Robazza: 2030 is the year when many industry experts expect BEV sales to surpass ICE ones. To support that, I expect that manufacturers and dealers will continue to invest in electrification infrastructure and personnel training and hiring. DC fast chargers speed up charging but are also expensive, costing up to $140,000 per station for high-capacity models, compared with $6,000 for the average Level 2 charger. Although they will become more affordable thanks to incentives and economies of scale, it will be a big area of continual investment for dealers. The makeup of the service personnel staff will also change, with more technicians with expertise in electrical, electronics and computer science. Some will be capable of remotely diagnosing and servicing vehicles using OTA technology, which will add convenience to vehicle service.
Development of autonomous driving will continue, and by 2030 we might begin to see manufacturers introducing vehicles that approach Level 5 capabilities. When that happens, it will cause a profound effect on car ownership. OEMs and dealers will really need to think of themselves more as mobility providers rather than sellers and servicers of vehicles, since fewer customers will “own” a vehicle because it will make more financial sense to hire driverless ones. OEMs will need to plan for a network of driverless-taxi providers, and thanks to the capillary distribution of their dealer networks, they will be in a good position to do so. I expect that in 20 to 30 years, dealerships will generate more revenue from taxilike services than traditional vehicle sales.
Q: Let’s talk about personnel: Who is a critical member of a dealership service team in 2030? Where do dealerships need to reskill and restaff?
Robazza: I don’t see much changing in terms of roles for managers, advisers and techs, but their skill set will become different. EVs have a proportionally much higher share of electronic parts to mechanical ones compared with ICE vehicles. And when you add more sophisticated software elements, it is clear that the technicians of the future will look more like an IT professional than a traditional mechanic. As I mentioned before, connected-vehicle technology will transform the profile of technicians, both for the ones working on the shop floor and the ones working remotely. Remote servicing will be a new area of growth. In fact, I predict there is going to be an emergence of service techs that will support customers remotely using OTA technology. It will be interesting to see how this trend evolves since customers will expect 24/7 access, and dealers will have to staff accordingly, or this service will be provided by OEM representatives. Outsourcing this activity, perhaps for outside normal business hours, will also be an option and could lead to the rise of third-party providers, similar to what many companies already do with business development centers for direct marketing.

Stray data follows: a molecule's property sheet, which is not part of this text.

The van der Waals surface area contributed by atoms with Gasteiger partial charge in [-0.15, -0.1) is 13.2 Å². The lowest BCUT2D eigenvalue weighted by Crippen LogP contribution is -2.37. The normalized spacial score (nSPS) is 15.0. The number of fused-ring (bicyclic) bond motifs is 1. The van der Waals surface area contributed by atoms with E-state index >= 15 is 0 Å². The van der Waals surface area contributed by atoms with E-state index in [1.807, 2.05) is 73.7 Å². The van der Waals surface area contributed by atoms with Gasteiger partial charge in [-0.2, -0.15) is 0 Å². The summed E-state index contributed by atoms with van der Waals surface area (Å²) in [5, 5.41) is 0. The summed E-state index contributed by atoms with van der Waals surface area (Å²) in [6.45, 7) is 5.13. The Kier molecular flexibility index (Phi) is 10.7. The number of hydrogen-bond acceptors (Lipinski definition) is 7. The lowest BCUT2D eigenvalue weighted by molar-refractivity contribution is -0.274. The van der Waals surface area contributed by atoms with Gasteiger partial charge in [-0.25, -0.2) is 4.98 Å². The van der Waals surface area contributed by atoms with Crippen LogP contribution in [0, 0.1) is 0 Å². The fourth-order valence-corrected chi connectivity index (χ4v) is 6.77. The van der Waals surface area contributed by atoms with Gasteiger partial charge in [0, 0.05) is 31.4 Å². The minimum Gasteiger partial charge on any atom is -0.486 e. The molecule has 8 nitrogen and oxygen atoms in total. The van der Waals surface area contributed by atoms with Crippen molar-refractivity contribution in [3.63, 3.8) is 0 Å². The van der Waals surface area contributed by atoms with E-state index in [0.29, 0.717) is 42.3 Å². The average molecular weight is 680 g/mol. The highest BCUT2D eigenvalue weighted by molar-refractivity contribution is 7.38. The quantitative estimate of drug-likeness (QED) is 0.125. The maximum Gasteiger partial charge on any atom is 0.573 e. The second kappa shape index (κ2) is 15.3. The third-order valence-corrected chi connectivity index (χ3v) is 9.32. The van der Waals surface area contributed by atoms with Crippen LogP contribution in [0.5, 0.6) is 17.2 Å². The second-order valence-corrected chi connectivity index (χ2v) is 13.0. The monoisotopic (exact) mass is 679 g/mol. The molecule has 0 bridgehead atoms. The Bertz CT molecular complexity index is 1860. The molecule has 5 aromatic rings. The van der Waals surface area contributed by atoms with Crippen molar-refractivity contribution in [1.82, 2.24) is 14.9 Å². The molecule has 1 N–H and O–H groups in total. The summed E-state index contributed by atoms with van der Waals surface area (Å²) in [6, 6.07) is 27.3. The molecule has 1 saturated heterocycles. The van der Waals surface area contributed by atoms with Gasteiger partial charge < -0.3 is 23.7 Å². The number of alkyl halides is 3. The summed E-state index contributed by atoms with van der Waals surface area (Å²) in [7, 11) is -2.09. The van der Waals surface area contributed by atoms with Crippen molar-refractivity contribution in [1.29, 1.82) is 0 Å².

I also believe that more OEMs and dealers will staff dedicated software consultants to support and advise new owners about software upgrades and the evolving offerings of connected vehicles. They could be part of a second delivery team and aid in strengthening the relationship with the customers in a more relaxed setting and offset the reduced visits associated with EVs, not to mention the revenue-generating opportunity they will have.
Q: The fixed operations components of a dealership are critical profit centers for dealerships. How do these expected changes affect the importance of fixed operations to the overall business of a typical dealership?
Robazza: Historically, service and parts have accounted for the lion’s share of dealership earnings. However, this has shifted in the past few years, and now more vehicles are sold at or above MSRP due to tighter supply and inventory shortages caused by the microchip crisis. Inventory levels are expected to normalize in 2023, but the industry is working hard to not go back to the days of high incentive-fueled sales that were the norm before the pandemic.
We expect a reduction in revenue from servicing vehicles as EVs become more mainstream. That will be partially offset by new service offerings, especially those associated with connectivity. However, I think OEMs and dealers should have a mindset to maintain the current, more balanced approach to profit generation between variable and fixed operations.
ABOUT THE PANELIST
Piermichele Robazza, Global Practice Director, Aftersales, Urban Science Piermichele Robazza is responsible for setting the direction of the aftersales practice worldwide and developing the next generation of Urban Science solutions in the service and parts space. During his 30-year career at Urban Science, he has filled multiple roles throughout the company and around the world, which has added to his expertise in automotive innovation, dealership operations and product strategy. His specialized talent delivers some of the automotive industry’s leading points-of-view regarding optimization, profitability, disruptive trends and future planning for many regions around the globe. www.urbanscience.com